After eating his breakfast, Teddy meanders over to the easel and begins to paint with Teresa, a little girl just 3 who has only joined the class over the last few weeks. They paint quietly, talking back and forth about nothing in particular. Eventually Teddy tires of painting. He is tempted for a moment just to walk away and leave the easel messy, but he carefully cleans up and away puts his materials.
At 8:30, his teachers arrive, along with several more children. Others follow over the next few minutes until all of the students and the two adults quietly move about the room.
Montessori children work with hands-on learning materials that make abstract concepts clear and concrete. They allow young students to develop a clear inner image of concepts in mathematics, such as how big is a thousand, what we mean when we refer to the ‘hundreds’ column, and what is taking place when we divide one number by another. This approach makes sense to children. Through this foundation of concrete experiential learning, operations in Mathematics, such as addition, become clear and concrete, allowing the child to internalize a clear picture of how the process works.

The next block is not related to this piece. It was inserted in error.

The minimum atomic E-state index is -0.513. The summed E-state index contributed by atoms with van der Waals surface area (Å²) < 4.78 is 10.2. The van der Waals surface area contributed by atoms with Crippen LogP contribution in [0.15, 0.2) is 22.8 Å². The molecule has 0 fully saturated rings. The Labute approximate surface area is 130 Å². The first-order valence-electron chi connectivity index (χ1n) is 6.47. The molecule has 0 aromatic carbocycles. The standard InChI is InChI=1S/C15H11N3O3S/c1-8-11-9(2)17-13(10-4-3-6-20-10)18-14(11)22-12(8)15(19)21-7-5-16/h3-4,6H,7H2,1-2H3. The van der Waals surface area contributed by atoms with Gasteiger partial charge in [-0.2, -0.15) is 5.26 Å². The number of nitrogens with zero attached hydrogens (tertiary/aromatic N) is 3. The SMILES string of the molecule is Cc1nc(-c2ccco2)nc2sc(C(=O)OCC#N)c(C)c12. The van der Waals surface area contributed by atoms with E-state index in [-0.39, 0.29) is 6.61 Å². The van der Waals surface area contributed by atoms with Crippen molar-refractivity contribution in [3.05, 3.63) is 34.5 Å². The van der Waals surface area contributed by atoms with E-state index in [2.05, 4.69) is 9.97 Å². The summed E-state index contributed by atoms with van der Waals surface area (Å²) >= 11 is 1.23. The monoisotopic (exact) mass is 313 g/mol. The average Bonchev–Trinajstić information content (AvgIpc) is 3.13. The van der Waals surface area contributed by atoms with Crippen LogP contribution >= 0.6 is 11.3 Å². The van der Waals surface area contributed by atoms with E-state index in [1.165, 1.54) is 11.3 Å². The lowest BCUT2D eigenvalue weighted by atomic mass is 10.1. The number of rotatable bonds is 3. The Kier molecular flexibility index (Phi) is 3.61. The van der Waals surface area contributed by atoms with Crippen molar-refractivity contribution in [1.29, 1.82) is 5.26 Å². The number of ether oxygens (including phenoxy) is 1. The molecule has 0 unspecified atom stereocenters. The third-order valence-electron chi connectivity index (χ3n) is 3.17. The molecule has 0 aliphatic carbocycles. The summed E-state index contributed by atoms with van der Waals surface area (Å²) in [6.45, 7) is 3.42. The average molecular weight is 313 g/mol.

Teddy and another child have begun to work together to construct and solve a mathematical problem. Using sets of number cards, each decides how many units, tens, hundreds, and thousands will be in his addend. The cards showing the units 1 to 9 are printed in green, the cards showing the numbers from 10 to 90 are printed in blue, the hundreds from 100 to 900 are printed with red ink, and the cards showing the numbers 1000 to 9000 are printed in green again because they represent units of thousands.
“Kids: they dance before they learn
there is anything that isn’t music.”
– William Stafford
As Teddy and his friend construct their numbers, they decide how many units they want, find the card showing that quantity, and place it at the upper right-hand corner of their work space. Next they go to the bank, a central collection of golden bead material, and gather the number of unit beads that corresponds with the number card selected. They repeat this process with the tens, hundreds, and thousands.